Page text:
A GMH seminar might examine the mental health effects of: poverty, food insecurity and malnourishment, migration, refugees and asylum-seeking, war crimes (rape, torture, genocide, kidnapping, child soldiers), post-conflict recovery, low literacy, domestic violence, child abuse, indentured servitude and slavery, natural disasters, human rights issues, and the mistreatment of vulnerable populations—woman, children, mentally ill and homeless persons, and orphans (21). Comparing U.S. with LMIC systems of mental health care would improve understanding of health policy and financing and would highlight various delivery systems for seriously mentally ill persons (12, 15). Exploring the role of traditional healers, paraprofessionals, self-help groups, open pharmacies, and family and community support systems might assist residents adapting to a team approach to care as part of an LMIC placement. Another theme for the seminar is what Kleinman describes as the “category fallacy” (22). This is where clinicians or researchers from one culture (high-income countries) dismiss indigenous illness categories (LMICs) as culturally specific and replace them with culturally-specific disease categories of their own. He noted that culture influences the perception, labeling, experience of symptoms, course, and response to the disorder, not to mention its treatment. The seminar might also be useful for residents in the program's research track, who are involved in an LMIC project. Related topics might address the practicalities and ethics of clinical research in LMICs (23). Does the research address health priorities of the LMIC? What precautions are necessary when obtaining consent from vulnerable populations (e.g., children, women, impoverished individuals, those with low literacy and education, and minority or marginalized groups)? Is it possible to obtain informed consent in settings with minimal or absent healthcare when participating in the study may be viewed as preferential to no care otherwise? If the outcome is positive, are there realistic plans to apply the intervention or treatment to the LMIC population?
Before developing an LMIC placement, training directors need to weigh the added value of such an experience, as compared with working with a marginalized U.S. population (20, 24). Caring for an immigrant population in America might challenge residents with language differences, barriers related to stigma, and cultural beliefs about mental illness and its treatment. However, the resident likely will live and work within modern facilities and will have access to consultants in other specialties, medical technology, medications, and reliable communication systems. They will also remain embedded within the familiar U.S. healthcare system (i.e., values, standard practices, regulations, laws, financing, etc.). Hence, it will not provide an immersion in a different culture and healthcare system and will not force residents to understand and care for mental disorders from a novel perspective (15, 16). However, these are not mutually exclusive experiences, and caring for a marginalized U.S. population might be the best preparation for an LMIC placement. There are a number of practical and ethical challenges for a U.S. residency program in arranging a time-limited LMIC placement (25). Foremost is the nature of the relationship with the LMIC institution. Usually, this is within a medical school, hospital, or clinic, but it could be with an NGO (non-government organization) or other organizations that are providing mental health care in the LMIC. Longitudinal, well-structured, and respectful partnerships, with formal affiliation agreements, allow defined clinical, educational, or research roles to be developed for the resident that meet the learning objectives of the U.S. program and address the needs and priorities of the LMIC institution (14, 25). Typical clinical experiences are working in primary-care settings or in large outpatient psychiatric clinics. In contrast, ad-hoc short-term clinical roles (often referred to as “medical tourism”) may have little value for the LMIC and may burden local clinical and educational resources (6, 26). Formal agreements need to ensure that all legal and regulatory requirements are met in the host country. The arrangements must be equitable and represent fair value for both the host and the sending institution. One equitable approach would be a bidirectional agreement so that LMIC trainees get to spend time in the U.S. educational system. This option presents formidable issues related to funding, immigration, housing, and approval for participating in clinical activities in the United States.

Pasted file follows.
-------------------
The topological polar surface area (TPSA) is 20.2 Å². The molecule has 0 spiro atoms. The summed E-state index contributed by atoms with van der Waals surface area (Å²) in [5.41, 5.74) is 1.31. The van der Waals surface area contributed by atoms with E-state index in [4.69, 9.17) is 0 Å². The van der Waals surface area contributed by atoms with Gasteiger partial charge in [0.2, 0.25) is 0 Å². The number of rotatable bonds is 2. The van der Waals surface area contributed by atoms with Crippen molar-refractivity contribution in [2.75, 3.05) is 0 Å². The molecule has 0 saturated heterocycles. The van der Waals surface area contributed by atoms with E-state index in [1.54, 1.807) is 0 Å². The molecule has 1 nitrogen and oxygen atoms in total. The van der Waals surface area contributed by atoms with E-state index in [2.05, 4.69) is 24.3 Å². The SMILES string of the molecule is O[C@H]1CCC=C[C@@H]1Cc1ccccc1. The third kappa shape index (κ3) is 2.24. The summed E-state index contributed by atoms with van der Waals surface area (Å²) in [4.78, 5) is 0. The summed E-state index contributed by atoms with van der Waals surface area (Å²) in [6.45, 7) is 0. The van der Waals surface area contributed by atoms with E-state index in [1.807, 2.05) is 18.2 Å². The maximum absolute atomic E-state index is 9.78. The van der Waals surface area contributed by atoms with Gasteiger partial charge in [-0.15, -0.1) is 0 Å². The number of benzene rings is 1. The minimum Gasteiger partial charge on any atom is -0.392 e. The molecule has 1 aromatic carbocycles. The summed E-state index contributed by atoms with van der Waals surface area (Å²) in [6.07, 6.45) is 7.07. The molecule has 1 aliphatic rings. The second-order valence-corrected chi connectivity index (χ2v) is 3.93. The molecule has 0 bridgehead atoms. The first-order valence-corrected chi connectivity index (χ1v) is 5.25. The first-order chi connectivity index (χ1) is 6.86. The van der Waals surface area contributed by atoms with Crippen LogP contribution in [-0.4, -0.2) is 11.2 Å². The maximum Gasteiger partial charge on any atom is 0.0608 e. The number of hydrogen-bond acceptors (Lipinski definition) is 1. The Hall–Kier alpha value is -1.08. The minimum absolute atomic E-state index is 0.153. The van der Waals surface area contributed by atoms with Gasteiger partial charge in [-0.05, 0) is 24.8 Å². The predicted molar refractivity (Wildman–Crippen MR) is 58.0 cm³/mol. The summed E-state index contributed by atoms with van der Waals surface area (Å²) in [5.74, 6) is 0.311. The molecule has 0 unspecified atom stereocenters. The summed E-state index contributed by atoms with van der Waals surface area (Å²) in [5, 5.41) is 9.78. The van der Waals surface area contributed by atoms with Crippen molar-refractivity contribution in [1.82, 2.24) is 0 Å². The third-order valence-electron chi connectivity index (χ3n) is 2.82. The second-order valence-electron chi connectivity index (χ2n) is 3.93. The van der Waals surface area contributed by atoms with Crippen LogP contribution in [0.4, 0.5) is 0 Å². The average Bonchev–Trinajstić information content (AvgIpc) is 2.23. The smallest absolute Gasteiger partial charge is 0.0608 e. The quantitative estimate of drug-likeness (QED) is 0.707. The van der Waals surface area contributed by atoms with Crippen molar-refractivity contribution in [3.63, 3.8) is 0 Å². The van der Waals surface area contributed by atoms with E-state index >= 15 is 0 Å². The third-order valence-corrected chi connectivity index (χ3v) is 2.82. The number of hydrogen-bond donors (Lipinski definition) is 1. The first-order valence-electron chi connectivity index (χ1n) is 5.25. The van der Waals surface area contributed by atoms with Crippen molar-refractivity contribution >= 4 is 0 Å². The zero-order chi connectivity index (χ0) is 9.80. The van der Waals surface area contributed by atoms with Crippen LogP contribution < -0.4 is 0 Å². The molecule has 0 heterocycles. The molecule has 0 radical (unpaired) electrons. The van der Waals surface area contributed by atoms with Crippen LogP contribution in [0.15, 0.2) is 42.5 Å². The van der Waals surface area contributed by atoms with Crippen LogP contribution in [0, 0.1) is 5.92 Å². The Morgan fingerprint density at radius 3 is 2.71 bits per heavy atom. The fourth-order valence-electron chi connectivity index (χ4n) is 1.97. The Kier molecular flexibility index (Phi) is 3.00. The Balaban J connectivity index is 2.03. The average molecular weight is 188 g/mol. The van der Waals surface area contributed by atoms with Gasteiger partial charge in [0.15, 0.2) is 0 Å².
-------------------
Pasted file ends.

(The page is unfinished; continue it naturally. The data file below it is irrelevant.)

A major challenge for training programs is identifying resources to support an LMIC placement. Funding for a trainee's time away from reimbursable clinical activity is challenging. An ideal arrangement would entail one or more faculty having an ongoing relationship with the LMIC institution and participating in either on-site or remote supervision. An LMIC training experience is usually supported by private donors or other departmental discretionary funds, but may also require residents to share certain expenses. Where there are research or research training grants, residents can develop their research skills by filling a meaningful role in an ongoing project. Programs, often with the assistance of their institution's Graduate Medical Education office, can also assist residents with pre-travel issues; namely, travel arrangements, visa applications, immunizations and medications for endemic diseases, medical evacuation insurance, and housing arrangements in the LMIC (25, 27). Language instruction and cultural preparation (e.g., knowledge of local laws, customs, personal dress, gender issues, gestures) are also extremely helpful. Post-travel medical evaluation is also important (28, 29).